Other unallocated income for 2008 totaled $1.2 million, consisting of a $3.0 million restructuring charge and $4.2 million in proceeds less costs of transition activities at our former Exubera device production facility. Other unallocated expense for 2007 was $26.4 million including a $3.4 million restructuring charge, a $12.9 million impairment loss on our customer contract intangible for the Exubera device, and a $10.1 million provision for social, excise and other tax liabilities in Brazil.

2007 compared to 2006
Our 2007 consolidated operating profit decreased by $6.1 million from that achieved in 2006. Operating profit for 2007 included $26.4 million in unallocated costs as described above. The Pharmaceutical Systems segment’s 2007 results exceed those of the prior year by $12.2 million, benefiting from sales growth, a favorable product mix and the $7.6 million impact of foreign currency translation, which combined to more than offset other cost increases.

Tech Group segment operating profit was $6.5 million below that achieved in the prior year, largely due to costs incurred during the relocation and validation of a newly expanded production facility in Michigan.

General corporate, stock-based compensation and U.S. pension plan costs were all lower than those incurred in the prior year, with the significant decrease in stock-price indexed deferred compensation programs attributed to the decline in our stock price during 2007 compared to the strong increase in stock price experienced in 2006.

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LOSS ON DEBT EXTINGUISHMENT

On February 27, 2006 we prepaid $100.0 million in senior notes carrying a 6.81% interest rate and a maturity date of April 8, 2009. Under the terms of the original note purchase agreement dated April 8, 1999, the prepayment of the notes entitled note holders to a “make whole” amount of $5.9 million in order to compensate them for interest rate differentials between the 6.81% yield on the notes and current market rates for the remaining term of the note. The prepayment was financed by issuing €81.5 million (approximately $100.0 million) of new senior unsecured notes at a weighted average interest rate of 4.34%, before costs.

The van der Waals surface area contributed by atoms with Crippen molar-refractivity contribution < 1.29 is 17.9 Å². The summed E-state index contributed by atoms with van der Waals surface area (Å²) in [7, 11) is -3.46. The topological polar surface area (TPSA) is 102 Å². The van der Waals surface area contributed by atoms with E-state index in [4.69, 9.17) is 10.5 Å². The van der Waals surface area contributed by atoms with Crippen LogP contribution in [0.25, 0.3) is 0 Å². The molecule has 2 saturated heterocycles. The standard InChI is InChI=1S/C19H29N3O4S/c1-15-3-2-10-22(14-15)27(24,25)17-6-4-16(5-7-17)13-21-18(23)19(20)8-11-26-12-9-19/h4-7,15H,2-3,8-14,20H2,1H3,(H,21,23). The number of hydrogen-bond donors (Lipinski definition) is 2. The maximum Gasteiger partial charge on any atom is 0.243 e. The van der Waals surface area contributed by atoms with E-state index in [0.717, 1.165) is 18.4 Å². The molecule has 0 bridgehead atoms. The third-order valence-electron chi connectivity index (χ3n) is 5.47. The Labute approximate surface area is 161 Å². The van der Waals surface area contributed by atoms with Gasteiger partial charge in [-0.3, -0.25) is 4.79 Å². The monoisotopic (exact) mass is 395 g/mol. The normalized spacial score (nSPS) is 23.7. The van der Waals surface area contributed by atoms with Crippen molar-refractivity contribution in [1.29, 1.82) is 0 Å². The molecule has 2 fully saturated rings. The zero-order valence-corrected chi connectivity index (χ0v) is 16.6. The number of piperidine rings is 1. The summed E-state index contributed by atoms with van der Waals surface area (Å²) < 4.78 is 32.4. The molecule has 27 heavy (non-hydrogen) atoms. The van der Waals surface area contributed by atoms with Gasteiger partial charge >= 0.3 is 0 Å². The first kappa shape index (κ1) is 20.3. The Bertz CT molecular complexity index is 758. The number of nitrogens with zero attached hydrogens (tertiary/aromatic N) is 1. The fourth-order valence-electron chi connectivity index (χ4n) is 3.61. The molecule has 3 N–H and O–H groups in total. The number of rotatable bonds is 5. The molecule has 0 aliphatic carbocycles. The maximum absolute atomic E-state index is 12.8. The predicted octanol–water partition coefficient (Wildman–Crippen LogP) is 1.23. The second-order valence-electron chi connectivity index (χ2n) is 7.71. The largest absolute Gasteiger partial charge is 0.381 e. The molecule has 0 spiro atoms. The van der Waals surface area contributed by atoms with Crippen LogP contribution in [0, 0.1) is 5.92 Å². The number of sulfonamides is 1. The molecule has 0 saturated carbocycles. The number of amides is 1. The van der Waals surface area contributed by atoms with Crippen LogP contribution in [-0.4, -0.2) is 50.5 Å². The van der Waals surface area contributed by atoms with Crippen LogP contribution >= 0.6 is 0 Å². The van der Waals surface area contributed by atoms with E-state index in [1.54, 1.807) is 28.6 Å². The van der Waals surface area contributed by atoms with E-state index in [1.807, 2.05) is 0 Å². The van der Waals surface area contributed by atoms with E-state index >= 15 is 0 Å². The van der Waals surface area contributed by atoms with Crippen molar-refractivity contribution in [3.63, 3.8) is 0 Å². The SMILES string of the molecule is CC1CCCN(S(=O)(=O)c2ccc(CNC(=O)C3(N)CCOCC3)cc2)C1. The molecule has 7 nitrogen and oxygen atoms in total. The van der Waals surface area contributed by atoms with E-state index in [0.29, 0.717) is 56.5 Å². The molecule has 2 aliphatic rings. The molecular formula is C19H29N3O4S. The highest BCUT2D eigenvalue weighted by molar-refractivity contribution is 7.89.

INTEREST EXPENSE, NET

The following table summarizes our net interest expense:

($ in millions)
 
2008
   
2007
   
2006
 
Interest expense
  $ 18.6     $ 16.4     $ 13.4  
Capitalized interest
    (2.6 )     (1.9 )     (0.7 )
Interest income
    (1.4 )     (6.0 )     (2.1 )
Interest expense, net
  $ 14.6     $ 8.5     $ 10.6  

2008 compared to 2007
Interest expense for 2008, before capitalized interest and interest income, was $2.2 million above that recorded in the prior year. The timing of our issuance of $161.5 million in convertible debt in March and April of 2007 accounted for $1.3 million of the year-to-date increase, as the notes were outstanding for the entire 2008 year compared to a partial year in 2007. The impact of changes in foreign exchange rates and bank commitment fees accounted for another $1.0 million of the increase. The decrease in interest income is also largely due to the timing of the convertible debt issuance, as a portion of the proceeds was invested in money market accounts and a strategic cash management fund in the first half of 2007, and then subsequently used in our stock buy-back program and in our capital expansion programs. In addition, interest income was reduced by other-than-temporary losses on our strategic cash management fund investment totaling $1.4 million in 2008. Capitalized interest increased as a result of our Pharmaceutical Systems capital expansion projects in Europe.